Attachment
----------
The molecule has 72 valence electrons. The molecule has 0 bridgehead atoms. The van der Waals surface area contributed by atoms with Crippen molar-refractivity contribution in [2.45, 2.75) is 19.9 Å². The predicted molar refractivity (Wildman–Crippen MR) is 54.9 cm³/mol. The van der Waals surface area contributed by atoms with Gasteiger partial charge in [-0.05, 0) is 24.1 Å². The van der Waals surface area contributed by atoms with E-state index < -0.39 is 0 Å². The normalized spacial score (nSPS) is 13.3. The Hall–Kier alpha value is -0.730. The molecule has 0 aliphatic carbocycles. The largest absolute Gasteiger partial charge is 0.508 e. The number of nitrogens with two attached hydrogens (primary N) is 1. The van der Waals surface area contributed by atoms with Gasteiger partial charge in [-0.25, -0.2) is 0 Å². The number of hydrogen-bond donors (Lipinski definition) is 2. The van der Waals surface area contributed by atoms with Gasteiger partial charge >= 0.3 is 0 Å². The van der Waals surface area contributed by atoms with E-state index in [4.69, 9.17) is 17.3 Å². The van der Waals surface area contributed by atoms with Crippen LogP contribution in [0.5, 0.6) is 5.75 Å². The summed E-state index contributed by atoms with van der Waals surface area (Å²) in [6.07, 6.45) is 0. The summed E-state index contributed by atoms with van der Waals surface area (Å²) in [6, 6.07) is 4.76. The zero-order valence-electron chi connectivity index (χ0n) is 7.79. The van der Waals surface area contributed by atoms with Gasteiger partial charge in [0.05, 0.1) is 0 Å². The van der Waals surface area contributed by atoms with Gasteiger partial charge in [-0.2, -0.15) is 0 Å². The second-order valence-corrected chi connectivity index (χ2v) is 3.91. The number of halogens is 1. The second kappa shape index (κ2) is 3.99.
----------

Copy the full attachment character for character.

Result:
The molecule has 72 valence electrons. The molecule has 0 bridgehead atoms. The van der Waals surface area contributed by atoms with Crippen molar-refractivity contribution in [2.45, 2.75) is 19.9 Å². The predicted molar refractivity (Wildman–Crippen MR) is 54.9 cm³/mol. The van der Waals surface area contributed by atoms with Gasteiger partial charge in [-0.05, 0) is 24.1 Å². The van der Waals surface area contributed by atoms with E-state index < -0.39 is 0 Å². The normalized spacial score (nSPS) is 13.3. The Hall–Kier alpha value is -0.730. The molecule has 0 aliphatic carbocycles. The largest absolute Gasteiger partial charge is 0.508 e. The number of nitrogens with two attached hydrogens (primary N) is 1. The van der Waals surface area contributed by atoms with Gasteiger partial charge in [-0.25, -0.2) is 0 Å². The number of hydrogen-bond donors (Lipinski definition) is 2. The van der Waals surface area contributed by atoms with Gasteiger partial charge >= 0.3 is 0 Å². The van der Waals surface area contributed by atoms with E-state index in [4.69, 9.17) is 17.3 Å². The van der Waals surface area contributed by atoms with Crippen LogP contribution in [0.5, 0.6) is 5.75 Å². The summed E-state index contributed by atoms with van der Waals surface area (Å²) in [6.07, 6.45) is 0. The summed E-state index contributed by atoms with van der Waals surface area (Å²) in [6, 6.07) is 4.76. The zero-order valence-electron chi connectivity index (χ0n) is 7.79. The van der Waals surface area contributed by atoms with Gasteiger partial charge in [0.05, 0.1) is 0 Å². The van der Waals surface area contributed by atoms with Gasteiger partial charge in [-0.2, -0.15) is 0 Å². The second-order valence-corrected chi connectivity index (χ2v) is 3.91. The number of halogens is 1. The second kappa shape index (κ2) is 3.99.